Since the plandemic came along, I’ve being making regular stop-offs at a variety of supermarkets to ensure my fridge is stocked up. While Denmark seems to wander around in a state of blissful unawareness, there have been many first-hand reports from personal UK sources as to supermarket fights and empty shelves of certain items. Be prepared. Not anything ridiculous, but food prices are unlikely to fall and conversely, quite likely to rise, or suffer supply disruptions. May as well keep stocks high, eh? There’s also enough history that inflation and shortages are a very realistic concept that can affect supposed first world countries as much as somewhere like Zimbabwe. Look at this classic picture from 1923 Germany, when the real value of banknotes was as firewood.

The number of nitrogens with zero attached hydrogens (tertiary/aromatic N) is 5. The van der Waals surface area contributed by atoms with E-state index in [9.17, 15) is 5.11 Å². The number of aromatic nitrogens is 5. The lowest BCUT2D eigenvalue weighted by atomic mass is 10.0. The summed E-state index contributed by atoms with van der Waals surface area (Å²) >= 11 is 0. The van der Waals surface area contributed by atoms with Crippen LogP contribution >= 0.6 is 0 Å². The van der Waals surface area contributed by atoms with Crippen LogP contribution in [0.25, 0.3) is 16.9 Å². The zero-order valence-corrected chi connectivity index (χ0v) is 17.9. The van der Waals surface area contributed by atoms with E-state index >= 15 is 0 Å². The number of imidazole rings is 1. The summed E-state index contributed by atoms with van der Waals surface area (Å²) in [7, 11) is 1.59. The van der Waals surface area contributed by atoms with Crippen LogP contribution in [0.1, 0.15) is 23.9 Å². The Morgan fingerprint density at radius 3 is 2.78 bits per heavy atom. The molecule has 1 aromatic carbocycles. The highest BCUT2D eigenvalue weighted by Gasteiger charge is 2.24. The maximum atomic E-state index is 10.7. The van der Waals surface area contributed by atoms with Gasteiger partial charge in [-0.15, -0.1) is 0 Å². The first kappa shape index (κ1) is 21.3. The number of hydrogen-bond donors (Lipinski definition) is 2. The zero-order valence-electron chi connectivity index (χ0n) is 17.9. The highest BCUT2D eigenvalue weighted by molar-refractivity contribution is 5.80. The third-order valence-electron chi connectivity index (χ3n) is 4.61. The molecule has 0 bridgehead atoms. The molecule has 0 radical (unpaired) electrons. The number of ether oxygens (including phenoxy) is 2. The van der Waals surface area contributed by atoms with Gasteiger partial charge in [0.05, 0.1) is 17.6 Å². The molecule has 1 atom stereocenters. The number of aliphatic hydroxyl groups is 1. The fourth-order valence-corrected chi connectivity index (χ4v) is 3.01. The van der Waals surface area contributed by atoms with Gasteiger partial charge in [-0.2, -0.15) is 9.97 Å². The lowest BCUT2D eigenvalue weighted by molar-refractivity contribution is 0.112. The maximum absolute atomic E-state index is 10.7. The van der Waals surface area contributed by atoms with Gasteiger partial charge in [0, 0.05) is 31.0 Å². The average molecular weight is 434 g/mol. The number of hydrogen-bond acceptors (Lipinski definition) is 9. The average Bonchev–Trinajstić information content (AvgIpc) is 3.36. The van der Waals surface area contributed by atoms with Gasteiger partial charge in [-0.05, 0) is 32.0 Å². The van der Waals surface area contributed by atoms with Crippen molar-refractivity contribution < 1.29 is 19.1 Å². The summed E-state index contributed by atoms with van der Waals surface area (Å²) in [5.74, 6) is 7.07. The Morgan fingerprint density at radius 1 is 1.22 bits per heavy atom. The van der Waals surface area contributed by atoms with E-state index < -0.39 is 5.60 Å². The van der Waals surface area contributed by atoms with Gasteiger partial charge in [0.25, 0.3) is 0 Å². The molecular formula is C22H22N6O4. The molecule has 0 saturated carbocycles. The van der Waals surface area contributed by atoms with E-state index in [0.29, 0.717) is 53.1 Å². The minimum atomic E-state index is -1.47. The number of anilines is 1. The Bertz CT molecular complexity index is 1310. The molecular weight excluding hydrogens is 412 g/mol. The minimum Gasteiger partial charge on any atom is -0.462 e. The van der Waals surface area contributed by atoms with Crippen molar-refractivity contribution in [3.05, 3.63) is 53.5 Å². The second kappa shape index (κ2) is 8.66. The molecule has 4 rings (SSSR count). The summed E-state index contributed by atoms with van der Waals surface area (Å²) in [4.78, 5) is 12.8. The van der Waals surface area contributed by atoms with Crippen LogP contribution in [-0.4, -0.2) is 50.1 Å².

I actually vaguely remember 1970s inflation in the UK. As an adult, the stats tell me inflation rose 30% in 1978 alone. I have memories of going to the supermarket around then and finding things like Tudor crisps had gone from 5p to 6p a packet, then a few weeks later, 7p. Warlord, the fantastic World War 2 comic of my childhood, saw similar rises until, shock horror, it entered double figures and hit 10p around 1980. Many seem to have suffered collective memory loss as to how bad the 1970s really were – while too young to remember the 90% FTSE fall of 1974, I most certainly remember only being able to have warm food at certain times of the day – households were allocated only a few hours of electricity time to cook meals, and I definitely remember one time all garages were closed, no petrol to be found anywhere. Is it too much of a stretch to link at least some of this economic hardship with EU membership starting in 1973? Project fear was not a new 2016 referendum concept, the excellent Peter Shore identified the same phenomenon back in 1975.